[R] differing behavior of mean(), median() and sd() with na.rm

Bert Gunter bgunter@4567 @end|ng |rom gm@||@com
Wed Aug 22 16:55:29 CEST 2018

```... And FWIW (not much, I agree), note that if z = numeric(0) and sum(z) =
0, then mean(z) = NaN makes sense, as length(z) = 0, so dividing by 0 gives
NaN. So you can see the sorts of issues you may need to consider.

Bert Gunter

"The trouble with having an open mind is that people keep coming along and
sticking things into it."
-- Opus (aka Berkeley Breathed in his "Bloom County" comic strip )

On Wed, Aug 22, 2018 at 7:47 AM Bert Gunter <bgunter.4567 using gmail.com> wrote:

> Actually, the dissonance is a bit more basic.
>
> After xxx(...., na.rm=TRUE) with all NA's in ... you have numeric(0). So
> what you see is actually:
>
> > z <- numeric(0)
> > mean(z)
> [1] NaN
> > median(z)
> [1] NA
> > sd(z)
> [1] NA
> > sum(z)
> [1] 0
> etc.
>
> I imagine that there may be more of these little inconsistencies due to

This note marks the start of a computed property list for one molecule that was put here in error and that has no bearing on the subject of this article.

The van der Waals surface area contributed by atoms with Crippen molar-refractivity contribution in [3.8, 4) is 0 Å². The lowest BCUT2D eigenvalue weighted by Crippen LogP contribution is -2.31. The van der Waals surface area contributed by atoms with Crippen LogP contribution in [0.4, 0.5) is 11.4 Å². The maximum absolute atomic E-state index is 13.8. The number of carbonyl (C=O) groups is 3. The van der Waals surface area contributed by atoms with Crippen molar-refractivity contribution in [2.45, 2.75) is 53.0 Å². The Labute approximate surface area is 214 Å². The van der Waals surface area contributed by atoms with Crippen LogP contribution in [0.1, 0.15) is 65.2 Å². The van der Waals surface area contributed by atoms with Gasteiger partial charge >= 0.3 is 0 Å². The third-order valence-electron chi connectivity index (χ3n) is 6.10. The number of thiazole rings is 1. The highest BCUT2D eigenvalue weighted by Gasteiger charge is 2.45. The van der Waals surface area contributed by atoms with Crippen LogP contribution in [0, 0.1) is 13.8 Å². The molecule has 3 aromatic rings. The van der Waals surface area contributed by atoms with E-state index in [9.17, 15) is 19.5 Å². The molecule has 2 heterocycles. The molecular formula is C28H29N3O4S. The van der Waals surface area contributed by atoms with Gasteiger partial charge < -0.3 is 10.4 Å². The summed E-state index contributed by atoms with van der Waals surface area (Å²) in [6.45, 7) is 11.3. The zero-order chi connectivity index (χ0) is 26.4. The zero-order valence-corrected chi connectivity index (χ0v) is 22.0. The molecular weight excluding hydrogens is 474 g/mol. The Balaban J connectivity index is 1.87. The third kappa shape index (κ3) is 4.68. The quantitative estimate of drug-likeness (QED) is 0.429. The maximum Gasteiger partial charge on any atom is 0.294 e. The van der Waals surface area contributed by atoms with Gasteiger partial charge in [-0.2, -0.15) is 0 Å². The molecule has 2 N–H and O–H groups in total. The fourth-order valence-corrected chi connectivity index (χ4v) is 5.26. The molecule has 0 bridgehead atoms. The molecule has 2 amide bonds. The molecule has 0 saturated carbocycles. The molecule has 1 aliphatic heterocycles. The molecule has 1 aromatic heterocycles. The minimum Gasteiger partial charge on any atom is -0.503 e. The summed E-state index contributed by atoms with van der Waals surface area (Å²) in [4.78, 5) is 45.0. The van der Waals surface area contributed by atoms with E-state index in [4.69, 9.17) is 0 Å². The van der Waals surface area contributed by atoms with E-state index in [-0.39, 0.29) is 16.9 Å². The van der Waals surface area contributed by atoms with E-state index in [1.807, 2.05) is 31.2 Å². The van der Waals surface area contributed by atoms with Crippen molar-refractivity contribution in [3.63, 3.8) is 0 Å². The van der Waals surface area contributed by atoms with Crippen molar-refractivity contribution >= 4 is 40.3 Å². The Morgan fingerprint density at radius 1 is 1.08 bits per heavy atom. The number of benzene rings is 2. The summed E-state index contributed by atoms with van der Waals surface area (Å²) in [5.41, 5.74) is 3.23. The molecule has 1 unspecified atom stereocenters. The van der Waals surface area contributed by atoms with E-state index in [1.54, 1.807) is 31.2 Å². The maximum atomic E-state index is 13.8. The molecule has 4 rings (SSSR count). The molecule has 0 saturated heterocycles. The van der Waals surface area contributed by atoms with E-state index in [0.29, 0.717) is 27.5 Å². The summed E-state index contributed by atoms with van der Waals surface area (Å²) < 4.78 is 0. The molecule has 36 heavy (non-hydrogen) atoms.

> the organic way R evolved over time. What the conventions should be  can be
> purely a matter of personal opinion in the absence of accepted standards.
> But I would look to see what accepted standards were, if any, first.
>
> -- Bert
>
>
> On Wed, Aug 22, 2018 at 7:34 AM Ivan Calandra <calandra using rgzm.de> wrote:
>
>> Dear useRs,
>>
>> I have just noticed that when input is only NA with na.rm=TRUE, mean()
>> results in NaN, whereas median() and sd() produce NA. Shouldn't it all
>> be the same? I think NA makes more sense than NaN in that case.
>>
>> x <- c(NA, NA, NA) mean(x, na.rm=TRUE) [1] NaN median(x, na.rm=TRUE) [1]
>> NAsd(x, na.rm=TRUE) [1] NA
>>
>> Thanks for any feedback.
>>
>> Best,
>> Ivan
>>
>> --
>> Dr. Ivan Calandra
>> TraCEr, laboratory for Traceology and Controlled Experiments
>> MONREPOS Archaeological Research Centre and
>> Museum for Human Behavioural Evolution
>> Schloss Monrepos
>> 56567 Neuwied, Germany
>> +49 (0) 2631 9772-243
>> https://www.researchgate.net/profile/Ivan_Calandra
>>
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